Less Photoshop is a Start, How About More Diversity?

5 years ago

An initiative against unrealistic Photoshopped images of models is a good thing, right? Launched by former Hollywood talent agent and LiveNation head Seth Matlins and his wife, Eva Matlins, The Self-Esteem Act would require magazines, movie posters, advertisements to disclose when photographs of models have been significantly altered.

It’s a good start, but it’s not enough.

Along with The Self-Esteem Act, the Matlins created a line of high end t-shirts and website called Off Our Chests, designed to give women a place to express and share their stories in a comfortable and non-judgmental setting. In their announcement, the Matlins say were inspired to do this because they’re worried that these unrealistically digitally enhanced images were harming the self-esteem of their two adopted Black children.

The Matlins are on to something. The images in movies, advertisements and magazines are harming our children. Especially the formative self-esteems of minority youth. And it’s not just because of Photoshop.

Of course, there are incidences when computer assisted editing is used to whitewash women of color, such as the famous flak surrounding
the lightening of Beyonce’s skin
or Bollywood star Aishwarya Rai's complexion.

But even more harmful for Black, Latina and Asian girls is the lack of diversity in popular media.

Even when you take away the healing brush of Photoshop, the vast majority of the images portraying what’s considered beautiful are images of White women. Julia Roberts, flaws (if that’s what you call them) and all, is still… Julia Roberts.

I spent my early childhood in the 1970s, long before the invention of digital retouching, when Farrah Fawcett and Cheryl Tiegs and countless look-alikes ruled the magazines and posters. The message they sent: beauty required blonde hair, long slim legs and big breasts – and being Caucasian.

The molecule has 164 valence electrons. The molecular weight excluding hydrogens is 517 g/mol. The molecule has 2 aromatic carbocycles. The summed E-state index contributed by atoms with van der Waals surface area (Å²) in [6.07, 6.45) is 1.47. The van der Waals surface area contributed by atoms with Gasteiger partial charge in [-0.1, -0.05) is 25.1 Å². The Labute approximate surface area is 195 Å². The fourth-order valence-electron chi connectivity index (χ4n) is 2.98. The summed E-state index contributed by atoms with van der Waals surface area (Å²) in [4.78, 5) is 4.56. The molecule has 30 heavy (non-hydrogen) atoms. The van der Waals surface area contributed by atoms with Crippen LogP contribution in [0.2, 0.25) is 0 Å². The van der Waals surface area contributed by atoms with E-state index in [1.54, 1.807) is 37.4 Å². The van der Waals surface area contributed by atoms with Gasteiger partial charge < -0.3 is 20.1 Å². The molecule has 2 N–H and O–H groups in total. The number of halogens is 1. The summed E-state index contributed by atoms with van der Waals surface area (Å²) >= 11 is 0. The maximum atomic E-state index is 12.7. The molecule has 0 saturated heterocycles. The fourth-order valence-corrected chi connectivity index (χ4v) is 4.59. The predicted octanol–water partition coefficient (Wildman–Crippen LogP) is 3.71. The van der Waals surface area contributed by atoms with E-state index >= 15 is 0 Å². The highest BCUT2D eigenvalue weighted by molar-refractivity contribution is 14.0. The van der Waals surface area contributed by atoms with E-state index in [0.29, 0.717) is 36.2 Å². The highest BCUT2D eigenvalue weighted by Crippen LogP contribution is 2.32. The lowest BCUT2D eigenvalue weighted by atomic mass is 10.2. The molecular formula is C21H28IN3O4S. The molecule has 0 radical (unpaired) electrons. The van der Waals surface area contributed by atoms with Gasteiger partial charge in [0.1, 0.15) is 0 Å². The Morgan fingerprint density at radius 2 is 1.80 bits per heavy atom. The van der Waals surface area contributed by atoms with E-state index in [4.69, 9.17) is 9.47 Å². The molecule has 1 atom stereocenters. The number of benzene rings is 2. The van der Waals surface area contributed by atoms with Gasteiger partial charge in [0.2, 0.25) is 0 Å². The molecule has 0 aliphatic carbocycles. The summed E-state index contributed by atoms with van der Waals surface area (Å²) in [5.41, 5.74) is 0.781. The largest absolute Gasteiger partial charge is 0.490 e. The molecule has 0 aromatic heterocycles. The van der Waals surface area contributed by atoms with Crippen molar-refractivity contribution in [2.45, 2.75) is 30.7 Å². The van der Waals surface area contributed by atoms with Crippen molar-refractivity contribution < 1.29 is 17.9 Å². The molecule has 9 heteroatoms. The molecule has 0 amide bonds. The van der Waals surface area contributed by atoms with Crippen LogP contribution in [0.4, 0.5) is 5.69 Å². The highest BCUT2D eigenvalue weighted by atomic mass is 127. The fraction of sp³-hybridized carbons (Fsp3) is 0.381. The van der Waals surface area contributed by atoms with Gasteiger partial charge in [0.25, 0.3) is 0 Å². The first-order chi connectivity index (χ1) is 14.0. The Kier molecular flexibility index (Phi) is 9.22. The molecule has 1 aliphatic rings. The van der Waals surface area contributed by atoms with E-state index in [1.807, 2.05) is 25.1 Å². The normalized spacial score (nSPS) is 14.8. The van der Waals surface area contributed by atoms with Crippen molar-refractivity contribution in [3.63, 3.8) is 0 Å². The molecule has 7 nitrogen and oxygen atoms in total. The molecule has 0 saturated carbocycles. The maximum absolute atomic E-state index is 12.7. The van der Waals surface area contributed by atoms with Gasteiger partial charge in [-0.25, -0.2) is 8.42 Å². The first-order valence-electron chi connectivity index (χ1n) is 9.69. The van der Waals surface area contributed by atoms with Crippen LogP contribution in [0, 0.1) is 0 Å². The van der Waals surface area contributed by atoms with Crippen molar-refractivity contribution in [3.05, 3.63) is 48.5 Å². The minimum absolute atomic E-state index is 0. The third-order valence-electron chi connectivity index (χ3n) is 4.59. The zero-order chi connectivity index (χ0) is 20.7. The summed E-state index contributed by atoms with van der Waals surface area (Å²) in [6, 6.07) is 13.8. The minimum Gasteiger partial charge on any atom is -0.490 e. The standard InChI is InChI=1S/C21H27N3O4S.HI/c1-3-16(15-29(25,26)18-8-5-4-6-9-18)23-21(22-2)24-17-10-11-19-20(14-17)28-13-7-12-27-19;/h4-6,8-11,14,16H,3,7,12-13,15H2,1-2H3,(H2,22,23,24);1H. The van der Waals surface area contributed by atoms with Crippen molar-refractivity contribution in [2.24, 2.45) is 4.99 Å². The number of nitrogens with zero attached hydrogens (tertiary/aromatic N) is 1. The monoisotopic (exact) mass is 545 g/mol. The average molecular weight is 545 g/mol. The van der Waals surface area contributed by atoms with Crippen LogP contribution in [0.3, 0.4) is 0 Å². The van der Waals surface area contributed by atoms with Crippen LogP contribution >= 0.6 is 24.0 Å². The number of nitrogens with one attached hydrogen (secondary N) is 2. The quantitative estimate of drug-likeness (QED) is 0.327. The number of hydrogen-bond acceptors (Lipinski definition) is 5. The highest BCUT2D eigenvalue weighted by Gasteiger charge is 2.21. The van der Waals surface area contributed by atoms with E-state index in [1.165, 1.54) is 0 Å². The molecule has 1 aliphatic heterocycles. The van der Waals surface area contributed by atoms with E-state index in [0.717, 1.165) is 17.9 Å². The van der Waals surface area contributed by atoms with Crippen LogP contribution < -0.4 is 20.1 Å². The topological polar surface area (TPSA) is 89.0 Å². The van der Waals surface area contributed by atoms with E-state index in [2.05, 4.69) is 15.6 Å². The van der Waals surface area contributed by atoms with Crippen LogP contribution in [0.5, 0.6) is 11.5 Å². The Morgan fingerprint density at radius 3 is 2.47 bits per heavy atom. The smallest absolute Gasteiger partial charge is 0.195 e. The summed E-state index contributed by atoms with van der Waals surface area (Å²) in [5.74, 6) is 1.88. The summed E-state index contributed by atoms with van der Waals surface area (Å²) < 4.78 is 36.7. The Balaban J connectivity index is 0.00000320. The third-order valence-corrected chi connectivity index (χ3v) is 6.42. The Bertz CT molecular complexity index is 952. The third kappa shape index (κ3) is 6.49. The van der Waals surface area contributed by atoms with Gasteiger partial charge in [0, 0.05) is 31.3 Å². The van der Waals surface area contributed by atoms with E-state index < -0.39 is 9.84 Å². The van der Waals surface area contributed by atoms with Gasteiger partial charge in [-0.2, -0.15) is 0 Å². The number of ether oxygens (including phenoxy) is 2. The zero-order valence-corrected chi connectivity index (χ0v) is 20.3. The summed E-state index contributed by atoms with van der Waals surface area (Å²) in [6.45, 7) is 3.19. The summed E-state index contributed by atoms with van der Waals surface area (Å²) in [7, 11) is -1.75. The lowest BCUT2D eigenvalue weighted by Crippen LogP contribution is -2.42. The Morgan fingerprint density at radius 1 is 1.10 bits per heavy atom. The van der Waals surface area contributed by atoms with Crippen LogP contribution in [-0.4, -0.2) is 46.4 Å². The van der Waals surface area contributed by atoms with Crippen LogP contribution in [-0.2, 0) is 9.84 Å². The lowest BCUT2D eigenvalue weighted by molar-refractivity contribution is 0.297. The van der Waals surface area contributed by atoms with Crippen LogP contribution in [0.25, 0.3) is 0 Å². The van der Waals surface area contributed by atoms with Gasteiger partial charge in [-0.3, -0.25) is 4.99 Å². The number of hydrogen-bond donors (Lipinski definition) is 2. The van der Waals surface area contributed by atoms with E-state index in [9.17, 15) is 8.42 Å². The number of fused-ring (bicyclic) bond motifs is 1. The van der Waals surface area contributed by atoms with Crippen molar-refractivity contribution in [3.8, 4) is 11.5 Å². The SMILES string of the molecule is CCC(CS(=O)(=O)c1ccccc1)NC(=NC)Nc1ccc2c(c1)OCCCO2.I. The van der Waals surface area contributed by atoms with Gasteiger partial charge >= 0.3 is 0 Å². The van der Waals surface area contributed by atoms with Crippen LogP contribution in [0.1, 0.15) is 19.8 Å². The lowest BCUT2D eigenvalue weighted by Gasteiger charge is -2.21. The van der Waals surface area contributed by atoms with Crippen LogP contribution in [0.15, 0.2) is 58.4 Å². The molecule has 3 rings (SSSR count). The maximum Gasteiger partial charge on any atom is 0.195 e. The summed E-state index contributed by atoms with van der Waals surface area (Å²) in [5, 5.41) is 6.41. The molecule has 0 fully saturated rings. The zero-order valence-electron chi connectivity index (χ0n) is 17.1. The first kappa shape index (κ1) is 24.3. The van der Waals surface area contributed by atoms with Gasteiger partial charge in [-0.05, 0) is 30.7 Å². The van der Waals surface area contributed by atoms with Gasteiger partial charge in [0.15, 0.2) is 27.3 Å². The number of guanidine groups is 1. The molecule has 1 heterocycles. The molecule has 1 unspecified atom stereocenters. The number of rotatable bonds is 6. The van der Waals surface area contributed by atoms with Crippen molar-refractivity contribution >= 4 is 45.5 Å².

While those popular ideals of beauty and sexiness are unattainable enough for White girls, they are completely out of the question for most girls of other races. Even as a six-year old, I knew that no amount of Great Lash or Herbal Essences was going to transform me into a blue-eyed blonde.

It wasn’t until my teenage years that I actually came across a model to whom I could relate. During the 1980s, Seventeen magazine ran several spreads using an Asian American model, Sari Chang. Sari never became a Cindy or Linda, so how is it that twenty years later, I can still recall her name? Maybe it’s because she wasn’t a supermodel, but brought a certain sense of realness -- right down to her ethnicity -- to which I could relate. She wasn’t styled in kimonos or red lipstick, just regular teenage fashion.

We often like to think about how things have improved since then – after all, Michelle Obama and Jennifer Hudson have graced the cover of US Vogue, the gold standard of beauty and fashion industry. But as Thandie Newton recently said in an interview with the Huffington Post, there is so far yet to go.

Too often, images of women of color show only women whose beauty is defined by their lack of pigment, curves or racially defining features. Visibly ethnic models are often relegated to overly exoticized niche editorial spreads.

Yes, we need to define the line between artistic fantasy and reality. And acknowledge that reality includes women of different colors and shapes.

Now, if only Hollywood and Madison Avenue would take notice.

I just had to get that off my chest.

Race and Ethnicity Section Editor Grace Hwang Lynch blogs at HapaMama and A Year (Almost) Without Shopping.

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